At the second meeting, we saw another massive success story. Nearing the end of its one-year program, this business group has saved nearly 100,000 Kenyan schillings after starting with only 8,000. It was amazing to see such a positive impact that had been made through both the Village Enterprise program and the constant work ethic and motivation of the women; it was truly humbling.

Even though we were in a different village than yesterday, we received the same warm welcome. Upon arriving, we were greeted with smiles, handshakes, clapping, and even cheers. The kids in Mukhunyu were especially cute and were far from camera-shy. We don’t know what they loved more— getting their pictures taken, or getting to look at the picture after. Each picture was paired with smiles, screaming, and running around with joy. The kids we spent the most time with were most intrigued by “selfies” because they were amazed that they could see themselves as the picture was being taken. It’s pretty safe to say that these are some of the cutest kids we’ve ever seen. By the end of our experience in Mukhunyu Village, we were sent on our way with more smiles and waving. It was incredible to see how much happiness these people had, despite all the hardships that they had faced. Well, we have to go out to dinner now, but we’ll keep you posted as we continue through the rest of the week!

Over and out,

Evan & Ryan

June 20, 2014

Spot Checks in Chukura Village

Today we spent our first day out in the field. We visited a remote Chukura Village, on the outskirts of the Matunde Location. Chukura Village was so rural that there were straw-thatched roofs on a decent amount of the houses. We went on eight spot checks with Village Enterprise staff. Each spot check consisted of a lengthy check-up and interview, as well as reviewing each businesses progresses and setbacks. Out of the eight businesses we visited, not one was struggling financially, which is a truly incredible success rate. We were touched to see how truly appreciative and grateful each business owner was. Some of the things they said to us in our interviews were amazing. Tomorrow, we head back to Chukura again!

Over and out,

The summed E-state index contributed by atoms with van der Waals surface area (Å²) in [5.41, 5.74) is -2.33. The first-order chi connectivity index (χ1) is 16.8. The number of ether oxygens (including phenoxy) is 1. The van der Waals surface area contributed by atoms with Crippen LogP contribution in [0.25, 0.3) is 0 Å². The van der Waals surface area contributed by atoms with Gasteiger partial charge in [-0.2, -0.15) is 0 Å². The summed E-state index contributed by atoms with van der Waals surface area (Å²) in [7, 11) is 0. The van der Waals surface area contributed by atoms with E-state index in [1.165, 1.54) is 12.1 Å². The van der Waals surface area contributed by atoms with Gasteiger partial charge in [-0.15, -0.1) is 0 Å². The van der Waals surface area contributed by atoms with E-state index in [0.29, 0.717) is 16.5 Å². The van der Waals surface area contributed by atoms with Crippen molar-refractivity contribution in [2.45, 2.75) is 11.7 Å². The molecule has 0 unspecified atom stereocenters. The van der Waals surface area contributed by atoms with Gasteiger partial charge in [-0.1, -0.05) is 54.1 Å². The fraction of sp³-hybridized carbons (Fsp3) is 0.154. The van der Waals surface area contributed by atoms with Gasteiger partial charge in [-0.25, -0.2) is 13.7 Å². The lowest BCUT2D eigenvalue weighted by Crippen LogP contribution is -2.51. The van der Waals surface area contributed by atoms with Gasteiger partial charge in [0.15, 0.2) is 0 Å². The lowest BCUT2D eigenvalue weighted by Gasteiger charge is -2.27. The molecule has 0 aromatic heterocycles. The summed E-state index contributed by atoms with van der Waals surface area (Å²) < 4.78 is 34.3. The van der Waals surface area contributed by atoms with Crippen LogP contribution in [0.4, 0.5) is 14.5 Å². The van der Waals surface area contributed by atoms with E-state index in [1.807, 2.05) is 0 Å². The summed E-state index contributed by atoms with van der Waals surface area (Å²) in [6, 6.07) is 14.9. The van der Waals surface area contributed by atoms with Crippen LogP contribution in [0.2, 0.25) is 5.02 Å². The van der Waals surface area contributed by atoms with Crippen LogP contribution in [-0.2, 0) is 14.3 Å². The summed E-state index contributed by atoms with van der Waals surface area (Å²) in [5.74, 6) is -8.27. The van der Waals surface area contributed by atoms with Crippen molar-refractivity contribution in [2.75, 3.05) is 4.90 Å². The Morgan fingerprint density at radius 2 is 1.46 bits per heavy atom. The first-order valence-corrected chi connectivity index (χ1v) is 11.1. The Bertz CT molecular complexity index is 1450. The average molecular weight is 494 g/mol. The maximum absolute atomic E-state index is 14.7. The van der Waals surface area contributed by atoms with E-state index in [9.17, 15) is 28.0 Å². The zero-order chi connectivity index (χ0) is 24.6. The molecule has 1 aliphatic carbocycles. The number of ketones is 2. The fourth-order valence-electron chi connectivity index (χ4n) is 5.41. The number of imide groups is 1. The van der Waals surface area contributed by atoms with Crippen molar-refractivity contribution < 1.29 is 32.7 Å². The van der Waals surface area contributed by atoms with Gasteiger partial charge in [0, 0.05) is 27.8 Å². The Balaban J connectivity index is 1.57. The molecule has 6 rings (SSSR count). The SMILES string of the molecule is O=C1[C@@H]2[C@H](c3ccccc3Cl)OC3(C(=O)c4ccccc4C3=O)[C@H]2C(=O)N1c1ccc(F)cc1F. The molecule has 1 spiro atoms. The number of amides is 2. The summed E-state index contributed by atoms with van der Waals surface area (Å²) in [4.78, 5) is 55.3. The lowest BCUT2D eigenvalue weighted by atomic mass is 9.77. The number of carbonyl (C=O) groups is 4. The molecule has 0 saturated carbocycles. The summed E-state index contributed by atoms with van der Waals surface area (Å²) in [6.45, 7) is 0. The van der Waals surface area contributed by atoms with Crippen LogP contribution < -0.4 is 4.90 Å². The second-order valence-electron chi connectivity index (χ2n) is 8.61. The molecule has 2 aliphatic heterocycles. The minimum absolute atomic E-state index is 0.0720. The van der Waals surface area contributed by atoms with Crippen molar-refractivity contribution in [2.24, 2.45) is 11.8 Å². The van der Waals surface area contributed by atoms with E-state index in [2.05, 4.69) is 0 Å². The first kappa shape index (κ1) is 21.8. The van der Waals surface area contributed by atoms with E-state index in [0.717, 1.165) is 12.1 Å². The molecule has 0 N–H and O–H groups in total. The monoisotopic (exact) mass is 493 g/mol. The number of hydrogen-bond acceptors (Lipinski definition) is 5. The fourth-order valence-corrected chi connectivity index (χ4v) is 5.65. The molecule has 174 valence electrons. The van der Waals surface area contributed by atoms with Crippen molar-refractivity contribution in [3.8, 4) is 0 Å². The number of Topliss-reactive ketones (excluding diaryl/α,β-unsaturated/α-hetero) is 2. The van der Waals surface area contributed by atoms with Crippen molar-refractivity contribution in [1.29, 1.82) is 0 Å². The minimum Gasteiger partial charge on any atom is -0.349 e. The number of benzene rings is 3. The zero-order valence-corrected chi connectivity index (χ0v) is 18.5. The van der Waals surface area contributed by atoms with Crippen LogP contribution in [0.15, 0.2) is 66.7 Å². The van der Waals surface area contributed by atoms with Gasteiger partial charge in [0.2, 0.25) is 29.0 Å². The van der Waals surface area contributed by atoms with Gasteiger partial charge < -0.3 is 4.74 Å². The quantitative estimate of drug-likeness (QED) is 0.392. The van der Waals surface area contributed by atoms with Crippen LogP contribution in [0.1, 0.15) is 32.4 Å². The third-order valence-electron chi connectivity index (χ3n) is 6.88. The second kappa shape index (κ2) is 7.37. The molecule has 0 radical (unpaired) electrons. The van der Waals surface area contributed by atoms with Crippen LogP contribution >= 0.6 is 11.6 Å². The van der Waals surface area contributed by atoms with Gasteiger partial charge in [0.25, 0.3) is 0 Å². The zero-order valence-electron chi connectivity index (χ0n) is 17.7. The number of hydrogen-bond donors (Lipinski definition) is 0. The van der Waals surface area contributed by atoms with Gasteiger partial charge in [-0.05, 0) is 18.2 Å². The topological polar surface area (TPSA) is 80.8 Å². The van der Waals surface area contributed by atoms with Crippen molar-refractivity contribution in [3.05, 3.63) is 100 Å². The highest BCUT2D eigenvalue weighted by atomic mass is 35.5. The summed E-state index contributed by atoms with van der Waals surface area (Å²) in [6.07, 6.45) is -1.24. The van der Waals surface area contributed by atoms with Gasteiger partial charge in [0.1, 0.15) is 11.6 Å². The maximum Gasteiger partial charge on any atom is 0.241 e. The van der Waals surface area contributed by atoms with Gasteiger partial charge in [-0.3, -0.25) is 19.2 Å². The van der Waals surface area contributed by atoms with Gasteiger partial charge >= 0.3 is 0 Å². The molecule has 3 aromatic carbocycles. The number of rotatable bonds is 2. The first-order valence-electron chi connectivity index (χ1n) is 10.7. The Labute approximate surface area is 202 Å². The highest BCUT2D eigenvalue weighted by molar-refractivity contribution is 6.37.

Evan & Ryan

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June 19, 2014

Evan & Ryan’s Visit to the Field – Day 1

Hi Everyone,

This is Evan Blasband and Ryan Walsh and we are currently high school students at St. Francis High School interning for Village Enterprise. We are fortunate to be visiting Village Enterprise’s field programs and briefly visiting Kenya. While we visit we will keep short blog posts on our activities as we follow the Kenyan team through their daily routine and experience adventures of our own.

So far Kenya has exceeded our expectations. The lack of mosquitos in Kitale is a pleasant surprise and the widespread feelings of welcomeness and acceptance truly reinforce the culture of Kenyan hospitality. Although we’ve gotten a few prolonged stares while in town, we feel perfectly at home here. The Village Enterprise staff is quite amazing: Tadeo and Fabian are always looking out for us, Marcela truly embodies a mother, and Frankie and Mango are a blast. The food has been a bit of a culture shock, and it definitely has its ups and downs. But we’ve come to find that Beatrice (who cooks for us at home) makes much better food than what we’ve had in restaurants! She really does a fantastic job.

Today, a number of the higher-order government officials from the region came to the office for a presentation. It was incredible for us to see how everyone views a single problem and is more than willing to work together to solve it as extensively as possible. We are also amazed at how enthusiastic the officials are about Village Enterprise. Pretty much everyone is fully supportive of the programs and we cannot recall any criticism at all. We are very impressed.

Government meeting

Besides the meeting this morning, we have had some down time to relax and get used to our surroundings. We played some soccer, milked a few local cows, explored the town, and watched world cup games in our spare time. Between different activities and working, we’ve had a lot on our plates–everything has been a blast so far. We will be sure to keep everybody up to date!

We hope you continue to follow our journey, and we look forward to updating you on our next adventure when we head out to the field to talk to Village Enterprise entrepreneurs!

Over and out,

Evan Blasband & Ryan Walsh

June 18, 2014

Meet our new Monitoring & Evaluation Fellow – Q&A with Justin Grider

 

Justin Grider is a Bay Area native from Concord, CA. He received his BS in Economics from Saint Mary’s College of California and MS in International Development Economics from University of San Francisco. Most recently, Justin worked as a Field Researcher in Ethiopia leading a rigorous impact evaluation to quantify the impact of wheelchair allocation. He used to play soccer for Saint Mary’s and loves to play whenever he has time. He also enjoys any outdoor activity, from hiking to fishing to everything in between.

Q&A

Why did you choose to accept the position?

Justin Grider